Now there is even a virtual branch of the University of the Third Age at https://www.u3aonline.org.au/  U3A Online is the world-first virtual University of the Third Age to deliver online learning via the Internet. U3A Online is especially suited to older people who may be geographically, physically or socially isolated. The website also provides links for older people to access useful information about different topics, such as news, maintaining good health and staying safe online.  You can also find your local branch of the U3A.

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Way back when, Wednesdays

South Australia’s local royalty

Would you like to be crowned Miss Home Laundry? Is this ultimate glorification of the mid-century domestic goddess or is it a sad reflection on the role of housewives in this era? It’s neither! On the cover of the edition dated 14 July 1971 The North-East Leader, a Messenger Newspaper recognised pretty Elizabeth Chapman’s impressive fundraising efforts. Representing Radio Rentals store at Tea Tree Plaza, her work assisted charities in South Australia, through a partnership between the appliance retailer and Telethon SA.

Miss Home Laundry

It appears that the title of Charity Queen, Miss Home Laundry was related to a sales promotion (probably for white goods), given the nature of Radio Rentals’ business.
Telethon SA is a non-profit organisation that endorses and supports ethical fundraising and it has been a leading sponsor of South Australian charities since 1960. Through support provided by South Australian businesses, Telethon assists charities with advertising and promotion and offers them opportunities to participate in various fully managed fundraising projects and events (https://www.telethon.com.au).

Telethon-SA-logo

During the 1960s and 1970s Telethon SA was renowned for holding fundraising appeals which were televised from the studios of NWS Channel Nine (hence the name Telethon). These annual appeal shows lasted several hours and they featured celebrities and television personalities. These entertainers performed for free and they asked viewers to donate money, by telephoning a number which appeared on the screen. The Telethon Appeal also showed people how their donations had helped others in the community.

1975 Telethon SA appeal 1975 Dean Davis, Humphrey Bear and Helen Woods

1975 Telethon SA Appeal with Helen Woods, Humphrey Bear and Dean Davis.  Photo:  http://www.adelaidenow.com.au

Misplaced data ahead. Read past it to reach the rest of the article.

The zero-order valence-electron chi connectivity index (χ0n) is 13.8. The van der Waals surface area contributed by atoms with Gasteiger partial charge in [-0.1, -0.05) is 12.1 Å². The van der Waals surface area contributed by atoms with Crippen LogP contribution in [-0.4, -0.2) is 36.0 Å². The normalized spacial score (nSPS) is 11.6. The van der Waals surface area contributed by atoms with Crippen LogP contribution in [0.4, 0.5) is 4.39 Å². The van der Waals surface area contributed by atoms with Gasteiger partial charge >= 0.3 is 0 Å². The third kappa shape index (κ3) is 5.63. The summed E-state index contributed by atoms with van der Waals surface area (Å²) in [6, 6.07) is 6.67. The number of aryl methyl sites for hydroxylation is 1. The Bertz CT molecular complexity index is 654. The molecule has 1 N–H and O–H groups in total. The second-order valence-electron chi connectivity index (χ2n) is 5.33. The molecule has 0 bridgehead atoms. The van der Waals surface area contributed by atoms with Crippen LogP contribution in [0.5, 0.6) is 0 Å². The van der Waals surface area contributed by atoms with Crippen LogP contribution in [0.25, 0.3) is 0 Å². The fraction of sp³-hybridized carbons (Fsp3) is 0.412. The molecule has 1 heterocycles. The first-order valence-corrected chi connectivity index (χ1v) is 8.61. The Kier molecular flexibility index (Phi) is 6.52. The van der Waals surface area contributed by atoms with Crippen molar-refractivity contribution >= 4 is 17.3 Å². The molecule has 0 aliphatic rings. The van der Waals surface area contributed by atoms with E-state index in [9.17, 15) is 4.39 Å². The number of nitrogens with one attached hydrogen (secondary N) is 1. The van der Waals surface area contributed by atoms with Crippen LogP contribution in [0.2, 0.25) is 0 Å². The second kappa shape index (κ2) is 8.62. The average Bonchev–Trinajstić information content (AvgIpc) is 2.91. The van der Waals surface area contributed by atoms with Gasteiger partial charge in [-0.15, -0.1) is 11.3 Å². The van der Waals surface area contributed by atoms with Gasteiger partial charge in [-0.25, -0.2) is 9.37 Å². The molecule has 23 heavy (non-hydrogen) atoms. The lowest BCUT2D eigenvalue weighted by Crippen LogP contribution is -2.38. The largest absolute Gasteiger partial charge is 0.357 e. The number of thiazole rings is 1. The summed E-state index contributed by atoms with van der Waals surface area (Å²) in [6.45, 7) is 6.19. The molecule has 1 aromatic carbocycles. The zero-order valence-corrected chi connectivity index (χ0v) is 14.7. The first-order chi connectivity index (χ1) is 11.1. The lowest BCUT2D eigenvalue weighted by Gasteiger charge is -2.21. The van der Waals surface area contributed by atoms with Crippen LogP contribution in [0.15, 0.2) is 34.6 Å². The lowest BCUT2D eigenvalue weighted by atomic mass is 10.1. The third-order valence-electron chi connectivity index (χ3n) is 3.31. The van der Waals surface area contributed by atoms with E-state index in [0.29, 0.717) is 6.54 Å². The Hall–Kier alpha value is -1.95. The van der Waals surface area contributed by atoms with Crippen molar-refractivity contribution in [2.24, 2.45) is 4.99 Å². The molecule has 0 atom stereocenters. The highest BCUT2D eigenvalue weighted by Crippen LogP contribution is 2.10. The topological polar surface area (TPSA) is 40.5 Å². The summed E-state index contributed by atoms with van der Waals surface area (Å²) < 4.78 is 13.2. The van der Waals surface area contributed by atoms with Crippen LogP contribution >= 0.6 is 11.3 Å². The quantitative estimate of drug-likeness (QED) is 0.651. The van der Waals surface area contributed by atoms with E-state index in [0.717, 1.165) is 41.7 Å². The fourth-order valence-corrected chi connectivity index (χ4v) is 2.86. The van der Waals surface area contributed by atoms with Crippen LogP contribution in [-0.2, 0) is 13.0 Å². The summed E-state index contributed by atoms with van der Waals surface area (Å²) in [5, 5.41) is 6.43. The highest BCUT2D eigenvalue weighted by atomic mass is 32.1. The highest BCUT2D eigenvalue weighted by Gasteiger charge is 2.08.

Telethon SA ran the high profile beauty pageant, the Miss Telethon Quest. In the newspaper photo above, Miss Sue Dolman, who was named Miss Telethon in 1971, has presented Elizabeth Chapman with her winner’s sash. The Miss Telethon Quest was not just about looks. The young women who entered would compete to raise funds. The entrant who raised the most money would be crowned as a charity queen; she did not have to win the overall competition. The winner of Miss Telethon would be expected to be a dedicated and hardworking ambassador for her organisation. Winning Miss Telethon could lead to other opportunities, such as in the entertainment industry or in public relations. Telethon also conducted charity auctions and the House of Hope competition.

Nowadays you probably would have heard of Telethon SA in relation to the annual Home & Land Lottery. Telethon SA describe the Lottery as the cornerstone of its fundraising activities as it has raised more than $28 million for SA charities since its inception in 1977 (http://www.abc.net.au/news/2017-03-30/telethon-sa-rescued-after-closure-fears/8401562).

Humphrey Bear and builders at the 1984 Fairmont Pacific Telethon House in Redwood Park

Humphrey Bear and the builders at the 1984 Fairmont Pacific Telethon house in Redward Park. Photo:  http://www.adelaidenow.com.au

In February 2017 Telethon SA announced that it may have to close as it could no longer afford to hold the Home & Land Lottery in the current economic climate. The Lottery relied on the donation of a new house and land package by the residential building industry. The State Government land agency Renewal SA had withdrawn its offer of vacant land. So Telethon SA would have been forced to pay for an allotment.

Fortunately for the charities of South Australia, Renewal SA reversed its decision and made the commitment to donate a block of land for the Home & Land Lottery for a period of three years. Rivergum Homes also pledged its support of a house on the land for each of those three years, in conjunction with its South Australian residential building partners. The board of Telethon SA accepted the offers of free houses and land. The Telethon SA Rivergum Home and Land Lottery 2017 raised $1,027,290. Telethon SA continues its good work for our state.

(http://www.abc.net.au/news/2017-03-30/telethon-sa-rescued-after-closure-fears/8401562)

(https://www.news.com.au/national/south-australia/telethon-sa-saved-from-closure-after-surge-of-public-support/news-story/9c56f055175e1f0b4c869cc3ab8c5e3a)

Home and Land lottery

Advertisement for the The Telethon SA Rivergum Home and Land Lottery in 2017 Photo:  www.grow.org.au

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THE MANDELA EFFECT